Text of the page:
Wilson, William Julius 1935–
William Julius Wilson 1935–
William Julius Wilson, a professor at Harvard University’s John F. Kennedy School of Government, is one of the top authorities on race and poverty in the United States. Wilson has built his reputation on three controversial and widely-read books: The Declining Significance of Race (1978), The Tru/y Disadvantaged (1987) and When Work Disappears (1996). According to David Whitman of the Washington Monthly, Wilson’s academic research has been able to “change almost singlehandedly the national debate over why the urban underclass exists and what can be done about it.” Before accepting the position at Harvard in 1996, Wilson taught in the sociology department at the University of Chicago for 25 years. Much of Wilson’s groundbreaking academic work was based on research conducted in the poor African American neighborhoods of Chicago—some of them within blocks of the university.
Unlike many scholars, Wilson has been able to make his opinions known outside the world of academia. Politicians across the country, from Chicago mayor Richard M. Daley to President Bill Clinton, have consulted Wilson on issues of race and poverty. While his advice has not always been accepted, Wilson’s influence is undeniable. President Clinton, for example, told Time magazine that Wilson’s books “made me see race and poverty and the problems of the inner city in a different light.”
Wilson is also well-known to the general public, having appeared on television news programs many times over the years. In 1996, Wilson was named as one of Time magazine’s 25 most influential Americans. He was described as “a giant” in The New York Times, which published excerpts from When Work Disappears in its Sunday magazine. While his political beliefs tend to be left-of-center, Wilson also earns respect from conservatives. John J. Dilulio Jr., writing in National Review, described him as “America’s most thoughtful and morally forthright liberal social-policy scholar.”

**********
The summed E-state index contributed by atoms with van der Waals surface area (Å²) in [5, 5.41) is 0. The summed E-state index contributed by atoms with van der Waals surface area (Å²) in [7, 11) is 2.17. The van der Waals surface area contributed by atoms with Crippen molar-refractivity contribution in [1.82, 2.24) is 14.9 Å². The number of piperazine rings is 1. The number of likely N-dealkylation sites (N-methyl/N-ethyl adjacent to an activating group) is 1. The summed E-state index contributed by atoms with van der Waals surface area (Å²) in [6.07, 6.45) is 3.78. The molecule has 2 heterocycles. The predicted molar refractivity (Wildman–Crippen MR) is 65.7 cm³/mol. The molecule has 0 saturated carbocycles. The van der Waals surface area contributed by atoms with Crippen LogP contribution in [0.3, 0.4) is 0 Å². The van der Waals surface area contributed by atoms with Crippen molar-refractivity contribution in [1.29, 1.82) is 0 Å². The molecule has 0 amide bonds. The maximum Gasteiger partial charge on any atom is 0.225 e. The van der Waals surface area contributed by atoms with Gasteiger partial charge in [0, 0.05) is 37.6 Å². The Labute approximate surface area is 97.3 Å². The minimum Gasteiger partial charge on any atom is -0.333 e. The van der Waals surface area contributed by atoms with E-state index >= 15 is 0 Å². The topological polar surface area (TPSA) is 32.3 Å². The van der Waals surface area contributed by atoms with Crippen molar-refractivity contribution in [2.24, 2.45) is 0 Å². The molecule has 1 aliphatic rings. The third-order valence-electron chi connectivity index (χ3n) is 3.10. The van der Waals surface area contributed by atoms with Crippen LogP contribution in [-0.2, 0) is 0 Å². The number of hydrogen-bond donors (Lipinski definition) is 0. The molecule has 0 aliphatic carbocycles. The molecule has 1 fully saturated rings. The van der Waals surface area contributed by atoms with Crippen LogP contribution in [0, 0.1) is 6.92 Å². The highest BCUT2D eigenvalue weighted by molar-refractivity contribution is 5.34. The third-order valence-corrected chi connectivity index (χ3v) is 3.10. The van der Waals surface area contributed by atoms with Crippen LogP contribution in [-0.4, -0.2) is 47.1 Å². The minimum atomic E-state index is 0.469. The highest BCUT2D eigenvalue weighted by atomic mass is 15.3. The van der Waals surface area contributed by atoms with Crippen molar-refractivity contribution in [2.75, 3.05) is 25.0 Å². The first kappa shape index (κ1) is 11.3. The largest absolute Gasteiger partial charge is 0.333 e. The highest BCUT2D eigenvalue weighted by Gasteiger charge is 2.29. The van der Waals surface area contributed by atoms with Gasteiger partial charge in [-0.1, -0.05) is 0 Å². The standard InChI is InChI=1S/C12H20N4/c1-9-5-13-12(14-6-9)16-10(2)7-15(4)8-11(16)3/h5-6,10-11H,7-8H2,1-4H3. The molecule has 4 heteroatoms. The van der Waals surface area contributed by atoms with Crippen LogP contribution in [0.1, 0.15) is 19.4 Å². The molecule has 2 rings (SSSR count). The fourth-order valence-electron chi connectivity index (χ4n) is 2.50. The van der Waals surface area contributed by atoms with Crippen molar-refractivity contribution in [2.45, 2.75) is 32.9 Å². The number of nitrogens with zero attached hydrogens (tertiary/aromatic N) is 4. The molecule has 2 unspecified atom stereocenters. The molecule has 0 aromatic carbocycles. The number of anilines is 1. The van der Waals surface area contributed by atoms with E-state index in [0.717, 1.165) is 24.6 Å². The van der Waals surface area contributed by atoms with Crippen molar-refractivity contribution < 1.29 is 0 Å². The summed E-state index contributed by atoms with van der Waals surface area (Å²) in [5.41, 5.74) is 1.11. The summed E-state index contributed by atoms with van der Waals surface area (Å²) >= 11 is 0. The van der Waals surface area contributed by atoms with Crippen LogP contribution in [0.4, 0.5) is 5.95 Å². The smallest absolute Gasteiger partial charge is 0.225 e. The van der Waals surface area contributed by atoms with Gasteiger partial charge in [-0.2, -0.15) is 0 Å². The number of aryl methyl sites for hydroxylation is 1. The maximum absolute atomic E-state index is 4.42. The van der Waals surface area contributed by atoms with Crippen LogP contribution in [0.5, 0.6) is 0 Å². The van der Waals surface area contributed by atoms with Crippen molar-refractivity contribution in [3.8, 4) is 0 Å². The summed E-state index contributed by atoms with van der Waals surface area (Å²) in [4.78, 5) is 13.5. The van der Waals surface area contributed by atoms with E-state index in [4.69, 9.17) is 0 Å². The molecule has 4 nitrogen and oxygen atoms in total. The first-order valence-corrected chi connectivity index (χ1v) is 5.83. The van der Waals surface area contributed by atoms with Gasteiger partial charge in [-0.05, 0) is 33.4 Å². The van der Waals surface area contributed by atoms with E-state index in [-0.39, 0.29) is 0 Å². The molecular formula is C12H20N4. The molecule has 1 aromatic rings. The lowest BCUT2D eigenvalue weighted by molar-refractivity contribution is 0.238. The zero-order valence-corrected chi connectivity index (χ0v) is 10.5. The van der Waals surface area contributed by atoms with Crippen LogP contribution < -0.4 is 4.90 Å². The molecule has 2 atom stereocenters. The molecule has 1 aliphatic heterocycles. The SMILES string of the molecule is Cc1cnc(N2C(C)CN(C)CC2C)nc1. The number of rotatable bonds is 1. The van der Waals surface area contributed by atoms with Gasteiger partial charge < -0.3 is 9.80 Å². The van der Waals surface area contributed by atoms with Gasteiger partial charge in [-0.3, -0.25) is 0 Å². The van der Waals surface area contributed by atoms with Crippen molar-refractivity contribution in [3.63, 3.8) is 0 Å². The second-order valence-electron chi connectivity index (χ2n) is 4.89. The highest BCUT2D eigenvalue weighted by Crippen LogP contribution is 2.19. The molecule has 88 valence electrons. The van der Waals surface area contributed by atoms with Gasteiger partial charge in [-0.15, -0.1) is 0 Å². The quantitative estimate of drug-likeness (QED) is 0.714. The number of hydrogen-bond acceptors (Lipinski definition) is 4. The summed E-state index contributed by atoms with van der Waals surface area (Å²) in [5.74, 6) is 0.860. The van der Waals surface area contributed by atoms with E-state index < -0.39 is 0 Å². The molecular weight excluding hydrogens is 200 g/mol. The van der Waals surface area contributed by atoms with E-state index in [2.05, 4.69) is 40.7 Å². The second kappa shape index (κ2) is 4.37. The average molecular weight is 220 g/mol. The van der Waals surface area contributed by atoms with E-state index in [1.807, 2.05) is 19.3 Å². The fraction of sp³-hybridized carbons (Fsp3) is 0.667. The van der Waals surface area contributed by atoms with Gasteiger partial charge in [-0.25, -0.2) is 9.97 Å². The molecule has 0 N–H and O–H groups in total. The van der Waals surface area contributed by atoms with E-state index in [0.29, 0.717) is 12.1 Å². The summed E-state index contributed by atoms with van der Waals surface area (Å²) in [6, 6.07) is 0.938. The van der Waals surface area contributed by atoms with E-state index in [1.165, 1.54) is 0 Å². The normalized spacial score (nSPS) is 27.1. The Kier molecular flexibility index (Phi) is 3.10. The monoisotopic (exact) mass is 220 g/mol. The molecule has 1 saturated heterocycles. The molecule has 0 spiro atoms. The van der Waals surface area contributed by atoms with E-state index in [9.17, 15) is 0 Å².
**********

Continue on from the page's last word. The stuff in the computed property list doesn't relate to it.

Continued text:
Wilson was born on December 20, 1935 in Derry Township, Pennsylvania, and raised in Blairsville, Pennsylvania, a working-class community east of Pittsburgh. His father, Esco Wilson, a coal miner, and his mother, Pauline Wilson, had to struggle to support the family. The Wilson
At a Glance …
Born Witllim Julius Wilson, Dec, 20, 1935, Derry Township, PA; son of Esco Wilson, a coal miner, and Pauline (Bracy) Wilson; married Mildred Mary Hood, Aug. 31, 1957 (divorced); married Beverly Ann Hyebner, Aug. 30, 1970; children: Colleen, lisa, Carter, Paula. Education: Wflberforce University, BA in sociology, 1958; Bowling Green State University, MA in sociology, 1961; Washington State University, PhD in sociology, 1966. Polifto; Democrat.
Career: University of Massachusetts, assistant professor, 1965-69, associate professor, 1969-71; University of Chicago, visiting associate professor, 1971-72, assosiateprofessor, department of sociology, 1972-75, professor, 1975-96, chair, department of sociology, 1978-96, university professor, 1990-96. Harvard University, professor of social policy, (joint appointment with Afro-American studies department), 1996-
Addresses: Home —75 Cambridge Parkway, Unit £406, Cambridge, MA 02142, Office-John P. Kennedy School of Government, Harvard University, 79 John P. Kennedy St, Cambridge, MA 02138-5801.
home was so small that all six children shared one bedroom. When Wilson was twelve, his father died of lung disease. Much to his mother’s chagrin, the family was forced to accept public assistance until she managed to find a job as a housekeeper. “The vegetables in our gardenliterally kept us from starving,” Wilson recalled in an interview with the magazine Chicago. “We were desperately poor. But I don’t remember being unhappy… .We simply had no idea how bad off we were.”